…in May of this year, the chain shut down its University City Marathon and MarBar locations at 40th and Walnut, citing lagging business.
…early last week, the Borish family (who own the Marathon operation) settled a lawsuit brought against them by partners Bernard and Murray Spain. As part of that settlement, the 10th and Walnut Marathon location went to Barry Gutin and Larry Cohen, the guys behind Cuba Libre. Word is, they’re going to be opening a new restaurant there and Matt Levin (ex of Adsum) is going to be their chef.
…on December 7, the 13th and Chestnut location got a visit by a Philadelphia police officer and two other men who changed the locks and booted everyone out–in the middle of lunch. Though Marathon is claiming that they chose to close due to “increased occupancy costs,” the landlord says different, claiming that Marathon was evicted due to more than $186,000 in unpaid rent.
So, with things trending in a downward fashion for the once-powerful restaurant group, the next question is obvious: Which Marathon do you think will be be the next to close?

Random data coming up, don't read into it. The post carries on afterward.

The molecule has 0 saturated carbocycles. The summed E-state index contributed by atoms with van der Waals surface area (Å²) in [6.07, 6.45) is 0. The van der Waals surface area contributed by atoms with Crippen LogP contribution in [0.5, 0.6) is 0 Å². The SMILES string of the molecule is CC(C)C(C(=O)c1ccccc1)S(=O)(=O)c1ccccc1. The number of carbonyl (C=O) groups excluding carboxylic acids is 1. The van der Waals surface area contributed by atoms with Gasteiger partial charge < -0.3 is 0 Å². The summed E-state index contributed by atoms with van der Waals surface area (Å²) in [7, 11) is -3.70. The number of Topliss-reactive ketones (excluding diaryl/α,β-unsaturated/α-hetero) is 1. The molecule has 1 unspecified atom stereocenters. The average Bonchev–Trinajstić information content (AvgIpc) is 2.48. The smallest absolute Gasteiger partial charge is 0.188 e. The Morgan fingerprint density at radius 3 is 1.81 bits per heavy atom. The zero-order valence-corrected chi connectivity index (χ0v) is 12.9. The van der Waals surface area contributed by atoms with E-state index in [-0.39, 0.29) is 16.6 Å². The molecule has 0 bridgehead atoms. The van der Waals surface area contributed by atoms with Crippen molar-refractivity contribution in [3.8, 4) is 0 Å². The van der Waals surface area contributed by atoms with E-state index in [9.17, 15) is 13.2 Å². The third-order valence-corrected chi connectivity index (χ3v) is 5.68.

Answers in the comments section, and don’t forget to show your work.
Tuesday we received word that the Marathon at 10th and Walnut was changing hands and Matt Levin would be the chef at the new restaurant. Today we were forwarded this email stating the Marathon on the 1300 block of Chestnut was also closing.
From Marathon Restaurants on behalf of the Marathon family.
Due to increasing rental expenses, Marathon has elected to close its Broad and Chestnut Street location. Marathon has been operating restaurants in this City since 1984 and will continue its commitment to focus on its primary passion of serving locally sourced, quality food at affordable prices to Philadelphians at its other Center City restaurants located at 16th and Sansom Streets, 19th and Spruce Streets, 1818 Market Street and 10th & Walnut.
This will mark the third Marathon to close this year as the University City location was shuttered earlier this year. High rent was also blamed.
Marathon [Official Site]